Here is the latest snow forecast generated from the NWS North American Model this evening via a display system from Earl Barker. I want to use this to illustrate a point. People often perceive snow amount forecasts as not very accurate because what they get at their home may be somewhat (or a great deal) different than forecast.
Take a look at the gradient in snow amounts from the NAM model over central Kansas (purple ovals).
The lower left oval is over the City of Wichita. If the NAM is making a perfect forecast, the northwest part of the city will receive 10″ while the southeast part of the city will get an inch or less. The gradient is even tighter along the northeast oval: Ten inches in 12 miles!
While I am confident there will be a major winter storm in central Kansas, I’m not confident the band of snow will lay out exactly as shown.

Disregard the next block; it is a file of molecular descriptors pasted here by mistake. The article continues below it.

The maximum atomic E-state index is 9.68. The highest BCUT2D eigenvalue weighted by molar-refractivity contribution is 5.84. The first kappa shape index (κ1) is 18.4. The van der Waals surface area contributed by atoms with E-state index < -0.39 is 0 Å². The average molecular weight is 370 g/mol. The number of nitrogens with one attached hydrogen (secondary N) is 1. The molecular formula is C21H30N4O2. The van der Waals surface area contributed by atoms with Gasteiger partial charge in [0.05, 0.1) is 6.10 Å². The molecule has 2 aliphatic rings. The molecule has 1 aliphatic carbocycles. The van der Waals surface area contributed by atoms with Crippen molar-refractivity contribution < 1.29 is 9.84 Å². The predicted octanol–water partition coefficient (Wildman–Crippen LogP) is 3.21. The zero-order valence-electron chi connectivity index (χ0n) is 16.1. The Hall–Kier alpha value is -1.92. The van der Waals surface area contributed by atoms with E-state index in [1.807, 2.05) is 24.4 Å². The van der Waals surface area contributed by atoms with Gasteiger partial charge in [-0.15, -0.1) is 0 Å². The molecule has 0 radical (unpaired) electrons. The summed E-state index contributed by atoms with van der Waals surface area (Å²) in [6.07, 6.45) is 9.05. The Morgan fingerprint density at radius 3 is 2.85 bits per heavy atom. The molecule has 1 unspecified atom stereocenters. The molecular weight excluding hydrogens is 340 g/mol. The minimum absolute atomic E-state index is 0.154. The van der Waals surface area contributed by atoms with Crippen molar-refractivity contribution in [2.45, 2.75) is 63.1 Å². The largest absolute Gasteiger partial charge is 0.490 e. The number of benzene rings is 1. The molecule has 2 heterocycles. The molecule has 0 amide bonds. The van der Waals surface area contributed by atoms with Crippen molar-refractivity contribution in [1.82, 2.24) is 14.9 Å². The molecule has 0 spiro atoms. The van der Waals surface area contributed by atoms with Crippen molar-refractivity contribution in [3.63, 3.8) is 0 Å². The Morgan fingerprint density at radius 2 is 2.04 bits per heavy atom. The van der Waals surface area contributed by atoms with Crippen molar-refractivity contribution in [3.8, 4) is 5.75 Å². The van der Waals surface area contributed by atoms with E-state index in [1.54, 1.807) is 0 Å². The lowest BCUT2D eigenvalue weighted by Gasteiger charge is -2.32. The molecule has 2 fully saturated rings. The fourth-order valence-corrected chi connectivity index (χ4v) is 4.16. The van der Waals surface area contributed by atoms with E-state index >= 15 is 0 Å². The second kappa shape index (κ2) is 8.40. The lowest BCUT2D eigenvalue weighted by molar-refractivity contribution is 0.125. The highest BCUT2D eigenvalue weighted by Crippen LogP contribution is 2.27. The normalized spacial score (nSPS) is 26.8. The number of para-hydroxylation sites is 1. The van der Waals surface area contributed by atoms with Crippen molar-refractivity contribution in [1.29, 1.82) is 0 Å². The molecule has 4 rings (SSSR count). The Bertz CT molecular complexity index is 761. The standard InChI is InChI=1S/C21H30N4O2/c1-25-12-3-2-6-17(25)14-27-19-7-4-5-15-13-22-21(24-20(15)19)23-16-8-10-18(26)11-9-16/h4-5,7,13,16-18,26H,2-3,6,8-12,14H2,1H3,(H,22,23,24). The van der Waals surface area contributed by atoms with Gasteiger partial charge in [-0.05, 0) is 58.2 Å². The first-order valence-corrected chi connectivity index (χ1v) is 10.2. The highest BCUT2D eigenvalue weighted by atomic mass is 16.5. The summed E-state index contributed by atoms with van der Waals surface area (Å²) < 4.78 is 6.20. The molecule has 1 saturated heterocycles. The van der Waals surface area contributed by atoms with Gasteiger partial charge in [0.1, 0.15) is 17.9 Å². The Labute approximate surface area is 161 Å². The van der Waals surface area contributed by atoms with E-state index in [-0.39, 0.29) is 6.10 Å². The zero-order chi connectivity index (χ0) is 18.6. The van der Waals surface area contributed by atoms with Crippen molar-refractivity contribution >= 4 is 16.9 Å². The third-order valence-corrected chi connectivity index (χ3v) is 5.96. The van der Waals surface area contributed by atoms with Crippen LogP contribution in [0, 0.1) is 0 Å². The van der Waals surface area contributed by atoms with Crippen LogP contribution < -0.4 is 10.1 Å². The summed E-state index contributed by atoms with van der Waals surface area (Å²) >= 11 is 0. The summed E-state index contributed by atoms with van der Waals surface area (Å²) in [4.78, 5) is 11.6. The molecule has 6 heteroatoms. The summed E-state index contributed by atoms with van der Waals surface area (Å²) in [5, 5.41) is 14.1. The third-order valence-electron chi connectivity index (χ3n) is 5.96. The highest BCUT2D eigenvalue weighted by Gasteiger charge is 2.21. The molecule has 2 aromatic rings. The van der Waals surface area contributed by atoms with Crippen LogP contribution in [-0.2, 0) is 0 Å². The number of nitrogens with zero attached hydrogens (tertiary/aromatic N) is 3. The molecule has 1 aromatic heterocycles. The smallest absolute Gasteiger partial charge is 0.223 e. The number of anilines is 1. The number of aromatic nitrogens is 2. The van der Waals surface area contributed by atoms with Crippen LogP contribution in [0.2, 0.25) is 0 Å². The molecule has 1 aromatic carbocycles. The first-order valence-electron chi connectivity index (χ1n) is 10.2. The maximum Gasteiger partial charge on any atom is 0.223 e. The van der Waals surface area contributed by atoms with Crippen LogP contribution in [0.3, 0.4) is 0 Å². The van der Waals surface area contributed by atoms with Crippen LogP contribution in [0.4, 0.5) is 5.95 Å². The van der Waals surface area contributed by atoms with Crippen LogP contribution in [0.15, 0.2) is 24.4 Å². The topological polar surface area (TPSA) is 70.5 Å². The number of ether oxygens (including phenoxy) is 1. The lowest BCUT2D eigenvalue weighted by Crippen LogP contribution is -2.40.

Meanwhile, the two gray areas (yellow arrows) are forecast by this model to get a foot and a half!
If the storm shifts just 50 miles north or south, it could be the difference between nothing and getting buried.
In the afternoon update (below), I depict a probabilistic way of looking at this. For now, it is the best approach.
Meanwhile, the green area in New Mexico is a blizzard watch and the navy blue is a winter storm watch, both from the NWS:
I’ll another comprehensive update tomorrow morning.
UPDATE: 9am Sunday. The comprehensive update is posted, scroll up. One new model, the ARM, has 10″ at my home on north Rock Rd. in Wichita. In far south Wichita, along Rock Rd. the forecast amount is zero! The forecast snowfall gradient is even tighter on that model. More hair is falling out as I try to make sense of this for blog readers. :-)